I don't know.

Who would be using it and to what end? This is a really weird idea. George Orwell would be amused.

The data, collected from volunteers, would serve my curiosity.

Also, our hypothetical reliable lie detector would give many eager testifiers of knowledge a means to establish the honesty of their convictions. It could make a great missionary tool for Latter-day Saints: prospective members could know for sure that those who declare to know that the Church is true are not just saying it hopefully or because of training or pressure.

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I would hardly call lie detection a science at all. However, I do not think it would make much of a difference on lie-detecting a testimony, as far as validating a testimony. What matters is what people really believe they have expereinced.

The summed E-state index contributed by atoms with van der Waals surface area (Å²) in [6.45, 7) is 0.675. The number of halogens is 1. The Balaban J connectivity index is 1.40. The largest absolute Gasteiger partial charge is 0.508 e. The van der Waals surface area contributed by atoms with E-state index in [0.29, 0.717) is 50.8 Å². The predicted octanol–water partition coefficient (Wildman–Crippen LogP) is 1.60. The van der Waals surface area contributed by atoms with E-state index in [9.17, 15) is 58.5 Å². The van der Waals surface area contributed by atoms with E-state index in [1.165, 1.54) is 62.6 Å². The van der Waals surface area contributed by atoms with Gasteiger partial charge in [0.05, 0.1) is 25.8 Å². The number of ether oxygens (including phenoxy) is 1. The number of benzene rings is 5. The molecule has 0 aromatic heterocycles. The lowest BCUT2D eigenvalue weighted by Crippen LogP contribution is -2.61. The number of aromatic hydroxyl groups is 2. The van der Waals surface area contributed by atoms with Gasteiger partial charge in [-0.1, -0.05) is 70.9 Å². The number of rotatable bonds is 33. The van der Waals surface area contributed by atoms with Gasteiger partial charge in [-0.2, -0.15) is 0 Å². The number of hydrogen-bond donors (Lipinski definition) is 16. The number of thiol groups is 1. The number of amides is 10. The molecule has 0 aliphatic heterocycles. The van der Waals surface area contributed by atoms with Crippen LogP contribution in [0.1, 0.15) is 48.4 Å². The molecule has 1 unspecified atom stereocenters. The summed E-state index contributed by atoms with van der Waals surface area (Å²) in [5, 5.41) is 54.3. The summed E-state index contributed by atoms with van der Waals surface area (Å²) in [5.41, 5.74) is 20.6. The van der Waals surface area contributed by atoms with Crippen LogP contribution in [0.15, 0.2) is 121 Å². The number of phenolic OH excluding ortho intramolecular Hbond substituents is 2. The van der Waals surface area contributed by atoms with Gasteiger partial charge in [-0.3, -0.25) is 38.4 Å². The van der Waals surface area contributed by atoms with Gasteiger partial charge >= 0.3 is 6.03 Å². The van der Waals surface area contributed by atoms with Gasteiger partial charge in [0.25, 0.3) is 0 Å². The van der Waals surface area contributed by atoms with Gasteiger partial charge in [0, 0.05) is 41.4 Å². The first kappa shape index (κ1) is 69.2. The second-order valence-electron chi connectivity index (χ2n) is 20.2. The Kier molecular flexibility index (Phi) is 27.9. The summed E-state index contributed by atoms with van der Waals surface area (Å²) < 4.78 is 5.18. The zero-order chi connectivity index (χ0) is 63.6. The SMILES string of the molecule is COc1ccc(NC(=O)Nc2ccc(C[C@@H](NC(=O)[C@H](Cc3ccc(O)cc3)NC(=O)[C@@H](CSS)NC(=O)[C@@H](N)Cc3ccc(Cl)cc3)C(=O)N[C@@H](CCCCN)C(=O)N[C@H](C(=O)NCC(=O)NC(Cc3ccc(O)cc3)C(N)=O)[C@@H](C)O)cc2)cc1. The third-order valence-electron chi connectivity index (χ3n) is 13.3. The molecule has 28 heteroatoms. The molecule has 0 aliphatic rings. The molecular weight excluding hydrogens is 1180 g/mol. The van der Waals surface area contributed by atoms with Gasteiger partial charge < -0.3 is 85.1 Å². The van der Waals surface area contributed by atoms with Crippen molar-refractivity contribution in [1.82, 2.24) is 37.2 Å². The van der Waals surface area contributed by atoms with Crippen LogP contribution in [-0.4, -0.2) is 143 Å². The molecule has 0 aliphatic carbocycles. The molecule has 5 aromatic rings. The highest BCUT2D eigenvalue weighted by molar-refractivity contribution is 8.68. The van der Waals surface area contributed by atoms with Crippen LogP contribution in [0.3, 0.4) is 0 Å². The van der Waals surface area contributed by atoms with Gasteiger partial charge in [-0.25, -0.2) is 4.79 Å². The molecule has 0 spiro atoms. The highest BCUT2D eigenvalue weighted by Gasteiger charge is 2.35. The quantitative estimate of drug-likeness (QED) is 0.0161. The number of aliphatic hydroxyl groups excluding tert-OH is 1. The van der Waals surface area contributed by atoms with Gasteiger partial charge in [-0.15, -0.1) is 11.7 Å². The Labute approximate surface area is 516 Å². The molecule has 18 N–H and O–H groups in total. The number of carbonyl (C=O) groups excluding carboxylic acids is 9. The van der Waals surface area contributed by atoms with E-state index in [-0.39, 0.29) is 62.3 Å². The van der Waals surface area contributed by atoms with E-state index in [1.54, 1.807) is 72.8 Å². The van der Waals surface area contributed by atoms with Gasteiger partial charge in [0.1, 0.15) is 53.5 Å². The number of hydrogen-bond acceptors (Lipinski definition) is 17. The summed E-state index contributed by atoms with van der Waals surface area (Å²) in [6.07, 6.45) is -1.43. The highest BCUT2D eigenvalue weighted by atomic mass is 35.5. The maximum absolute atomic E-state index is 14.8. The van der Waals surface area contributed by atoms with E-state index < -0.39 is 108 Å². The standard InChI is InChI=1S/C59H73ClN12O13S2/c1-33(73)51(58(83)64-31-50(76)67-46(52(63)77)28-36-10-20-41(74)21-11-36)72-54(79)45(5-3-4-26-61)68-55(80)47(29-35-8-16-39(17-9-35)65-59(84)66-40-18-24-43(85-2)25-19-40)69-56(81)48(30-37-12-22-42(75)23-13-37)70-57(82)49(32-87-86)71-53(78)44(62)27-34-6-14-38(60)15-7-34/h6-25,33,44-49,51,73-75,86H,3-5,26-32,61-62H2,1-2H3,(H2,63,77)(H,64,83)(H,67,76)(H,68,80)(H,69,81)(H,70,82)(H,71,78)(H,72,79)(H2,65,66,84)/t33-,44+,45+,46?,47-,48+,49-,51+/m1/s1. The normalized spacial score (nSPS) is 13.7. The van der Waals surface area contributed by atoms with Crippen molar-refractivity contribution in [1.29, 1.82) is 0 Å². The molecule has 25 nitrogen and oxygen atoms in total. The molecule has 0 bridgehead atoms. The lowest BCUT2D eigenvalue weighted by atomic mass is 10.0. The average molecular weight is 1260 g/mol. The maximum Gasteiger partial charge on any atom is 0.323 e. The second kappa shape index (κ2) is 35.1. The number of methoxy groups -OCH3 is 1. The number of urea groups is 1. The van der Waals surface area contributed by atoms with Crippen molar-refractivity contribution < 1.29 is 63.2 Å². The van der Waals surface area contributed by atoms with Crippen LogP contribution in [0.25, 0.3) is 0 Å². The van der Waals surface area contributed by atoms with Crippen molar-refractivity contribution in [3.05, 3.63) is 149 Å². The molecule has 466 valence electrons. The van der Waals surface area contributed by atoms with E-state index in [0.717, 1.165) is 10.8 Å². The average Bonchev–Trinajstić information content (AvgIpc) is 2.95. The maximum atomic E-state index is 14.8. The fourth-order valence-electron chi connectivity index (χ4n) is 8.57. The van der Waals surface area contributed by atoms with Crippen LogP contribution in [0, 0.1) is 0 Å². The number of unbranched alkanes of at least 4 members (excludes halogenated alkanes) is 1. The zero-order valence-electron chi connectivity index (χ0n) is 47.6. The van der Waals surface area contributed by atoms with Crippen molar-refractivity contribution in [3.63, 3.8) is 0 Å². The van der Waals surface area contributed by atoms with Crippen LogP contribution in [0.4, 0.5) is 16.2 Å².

x2

The premise of this thread, that "lie detectors" are anything other than silly devices used to help a human observer make a guess about whether or not a person is "lying", shouldn't be assumed.

But as a theoretical idea, the value of a "lie detector" in a Church would only be to show who really believes in their testimony. It couldn't indicate whether or not the "testimony" itself were valid. So such a device might be useful for exposing insincere Church members who don't really believe, or it might have a place at a Temple Recommend interview or baptismal interview.